FEBRUARY 24, 2004
Posted: March 15, 2004
Mohamed Hussein Joma ("Rambo"), Jamhuuriya
Mohamed Abdi Urad, Jamhuuriya
Police arrested Rambo and Urad, both journalists for independent daily Jamhuuriya, at the Somaliland Supreme Court in the capital, Hargeisa, while they were covering the trial of prominent traditional elder Boqor (or king) Usman Mahmud, who was accused of destabilizing Somaliland. The two journalists were taken to the police station and held for four hours before being released without charge, according to local journalists' organizations.
The two reporters were arrested while taking photographs at Boqor's trial, according to local journalists. They said the courtroom was tense, with a number of Boqor's supporters attending and a heavy police presence. The elder was arrested on January 27 and accused of undermining the state by having contacts with the neighboring self-declared autonomous region of Puntland, according to the U.N. Integrated Regional Information Networks (IRIN). Somaliland declared independence from the rest of Somalia in 1991 but has not been internationally recognized. Tension has been high between Somaliland and Puntland over the Sool and Sanaag regions, which are claimed by both.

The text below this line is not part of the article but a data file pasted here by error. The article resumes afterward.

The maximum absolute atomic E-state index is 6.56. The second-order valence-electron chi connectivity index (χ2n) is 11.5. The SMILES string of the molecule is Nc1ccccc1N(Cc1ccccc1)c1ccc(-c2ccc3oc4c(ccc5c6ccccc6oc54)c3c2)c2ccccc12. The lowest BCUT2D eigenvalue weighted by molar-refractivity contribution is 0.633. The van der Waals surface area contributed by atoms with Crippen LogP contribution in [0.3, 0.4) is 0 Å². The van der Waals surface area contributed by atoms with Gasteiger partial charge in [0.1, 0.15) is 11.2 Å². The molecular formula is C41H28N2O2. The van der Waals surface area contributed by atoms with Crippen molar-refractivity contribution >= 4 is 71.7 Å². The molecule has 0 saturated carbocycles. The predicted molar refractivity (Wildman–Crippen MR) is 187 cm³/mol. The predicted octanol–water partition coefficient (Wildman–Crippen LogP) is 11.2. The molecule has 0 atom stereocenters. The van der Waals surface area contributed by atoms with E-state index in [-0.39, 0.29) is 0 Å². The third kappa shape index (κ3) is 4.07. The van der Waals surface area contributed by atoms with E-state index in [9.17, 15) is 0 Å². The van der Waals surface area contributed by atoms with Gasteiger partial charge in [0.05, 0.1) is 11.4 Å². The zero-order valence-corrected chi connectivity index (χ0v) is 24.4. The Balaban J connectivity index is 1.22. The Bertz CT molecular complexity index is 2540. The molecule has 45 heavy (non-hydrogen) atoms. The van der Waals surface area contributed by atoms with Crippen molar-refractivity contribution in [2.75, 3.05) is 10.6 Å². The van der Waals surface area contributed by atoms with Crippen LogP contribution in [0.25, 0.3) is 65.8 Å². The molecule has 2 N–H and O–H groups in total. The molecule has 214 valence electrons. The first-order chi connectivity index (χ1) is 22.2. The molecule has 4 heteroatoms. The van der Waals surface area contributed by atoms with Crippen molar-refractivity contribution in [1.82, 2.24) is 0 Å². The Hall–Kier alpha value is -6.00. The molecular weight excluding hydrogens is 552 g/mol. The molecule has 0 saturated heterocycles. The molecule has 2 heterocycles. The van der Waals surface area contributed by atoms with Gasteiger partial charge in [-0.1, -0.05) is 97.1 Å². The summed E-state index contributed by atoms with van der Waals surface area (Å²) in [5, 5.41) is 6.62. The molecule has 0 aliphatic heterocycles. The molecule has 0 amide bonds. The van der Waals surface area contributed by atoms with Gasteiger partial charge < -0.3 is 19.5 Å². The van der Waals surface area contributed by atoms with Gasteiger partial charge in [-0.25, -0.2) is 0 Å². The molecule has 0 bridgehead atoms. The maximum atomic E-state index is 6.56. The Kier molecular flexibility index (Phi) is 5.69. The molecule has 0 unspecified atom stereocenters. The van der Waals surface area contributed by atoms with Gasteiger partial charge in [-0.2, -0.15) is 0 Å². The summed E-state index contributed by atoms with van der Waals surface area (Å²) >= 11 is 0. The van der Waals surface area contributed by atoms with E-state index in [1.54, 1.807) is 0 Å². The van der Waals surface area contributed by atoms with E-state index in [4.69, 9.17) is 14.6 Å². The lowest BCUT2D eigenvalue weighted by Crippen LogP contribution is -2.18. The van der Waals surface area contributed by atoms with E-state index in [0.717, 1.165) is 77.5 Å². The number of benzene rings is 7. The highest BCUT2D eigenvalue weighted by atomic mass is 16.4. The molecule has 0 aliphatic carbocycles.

Rambo and Urad were arrested after taking photos of the police and of the courtroom crowd. Police subsequently apologized for the journalists' detention, saying it was a mistake.
APRIL 21, 2004
Updated: July 2, 2004
Abdishakur Yusuf Ali, War-Ogaal